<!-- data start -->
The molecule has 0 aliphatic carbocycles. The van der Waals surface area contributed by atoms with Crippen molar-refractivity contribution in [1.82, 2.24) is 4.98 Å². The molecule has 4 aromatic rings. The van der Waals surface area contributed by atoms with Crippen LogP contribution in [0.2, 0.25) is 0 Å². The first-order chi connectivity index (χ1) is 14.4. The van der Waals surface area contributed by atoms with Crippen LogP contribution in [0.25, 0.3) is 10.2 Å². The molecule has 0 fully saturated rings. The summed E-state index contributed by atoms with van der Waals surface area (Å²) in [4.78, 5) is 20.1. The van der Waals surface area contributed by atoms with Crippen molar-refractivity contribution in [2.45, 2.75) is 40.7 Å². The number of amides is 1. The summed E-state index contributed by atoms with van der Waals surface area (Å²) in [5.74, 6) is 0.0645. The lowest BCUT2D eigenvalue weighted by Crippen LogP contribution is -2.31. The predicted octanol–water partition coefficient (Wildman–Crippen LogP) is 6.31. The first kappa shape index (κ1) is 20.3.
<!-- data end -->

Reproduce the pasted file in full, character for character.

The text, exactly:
The molecule has 0 aliphatic carbocycles. The van der Waals surface area contributed by atoms with Crippen molar-refractivity contribution in [1.82, 2.24) is 4.98 Å². The molecule has 4 aromatic rings. The van der Waals surface area contributed by atoms with Crippen LogP contribution in [0.2, 0.25) is 0 Å². The first-order chi connectivity index (χ1) is 14.4. The van der Waals surface area contributed by atoms with Crippen LogP contribution in [0.25, 0.3) is 10.2 Å². The molecule has 0 fully saturated rings. The summed E-state index contributed by atoms with van der Waals surface area (Å²) in [4.78, 5) is 20.1. The van der Waals surface area contributed by atoms with Crippen molar-refractivity contribution in [2.45, 2.75) is 40.7 Å². The number of amides is 1. The summed E-state index contributed by atoms with van der Waals surface area (Å²) in [5.74, 6) is 0.0645. The lowest BCUT2D eigenvalue weighted by Crippen LogP contribution is -2.31. The predicted octanol–water partition coefficient (Wildman–Crippen LogP) is 6.31. The first kappa shape index (κ1) is 20.3.